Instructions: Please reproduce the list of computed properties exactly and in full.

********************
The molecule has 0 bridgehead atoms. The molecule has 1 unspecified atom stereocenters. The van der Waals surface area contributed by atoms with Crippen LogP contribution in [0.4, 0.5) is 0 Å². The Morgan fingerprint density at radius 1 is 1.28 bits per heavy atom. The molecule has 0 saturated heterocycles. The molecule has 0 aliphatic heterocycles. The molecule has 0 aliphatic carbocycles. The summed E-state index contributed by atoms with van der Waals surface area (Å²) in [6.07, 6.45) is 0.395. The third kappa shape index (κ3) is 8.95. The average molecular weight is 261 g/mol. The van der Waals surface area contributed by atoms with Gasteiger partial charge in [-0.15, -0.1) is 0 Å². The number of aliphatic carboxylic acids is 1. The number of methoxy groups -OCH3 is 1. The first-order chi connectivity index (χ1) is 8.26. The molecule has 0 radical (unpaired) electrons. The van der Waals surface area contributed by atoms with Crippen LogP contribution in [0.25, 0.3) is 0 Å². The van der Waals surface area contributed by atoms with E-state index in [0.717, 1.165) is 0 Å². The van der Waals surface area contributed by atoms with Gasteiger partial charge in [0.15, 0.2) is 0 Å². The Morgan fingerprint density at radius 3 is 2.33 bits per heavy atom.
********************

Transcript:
The molecule has 0 bridgehead atoms. The molecule has 1 unspecified atom stereocenters. The van der Waals surface area contributed by atoms with Crippen LogP contribution in [0.4, 0.5) is 0 Å². The Morgan fingerprint density at radius 1 is 1.28 bits per heavy atom. The molecule has 0 saturated heterocycles. The molecule has 0 aliphatic heterocycles. The molecule has 0 aliphatic carbocycles. The summed E-state index contributed by atoms with van der Waals surface area (Å²) in [6.07, 6.45) is 0.395. The third kappa shape index (κ3) is 8.95. The average molecular weight is 261 g/mol. The van der Waals surface area contributed by atoms with Gasteiger partial charge in [-0.15, -0.1) is 0 Å². The number of aliphatic carboxylic acids is 1. The number of methoxy groups -OCH3 is 1. The first-order chi connectivity index (χ1) is 8.26. The molecule has 0 radical (unpaired) electrons. The van der Waals surface area contributed by atoms with Crippen LogP contribution in [0.25, 0.3) is 0 Å². The van der Waals surface area contributed by atoms with E-state index in [0.717, 1.165) is 0 Å². The van der Waals surface area contributed by atoms with Gasteiger partial charge in [0.15, 0.2) is 0 Å². The Morgan fingerprint density at radius 3 is 2.33 bits per heavy atom.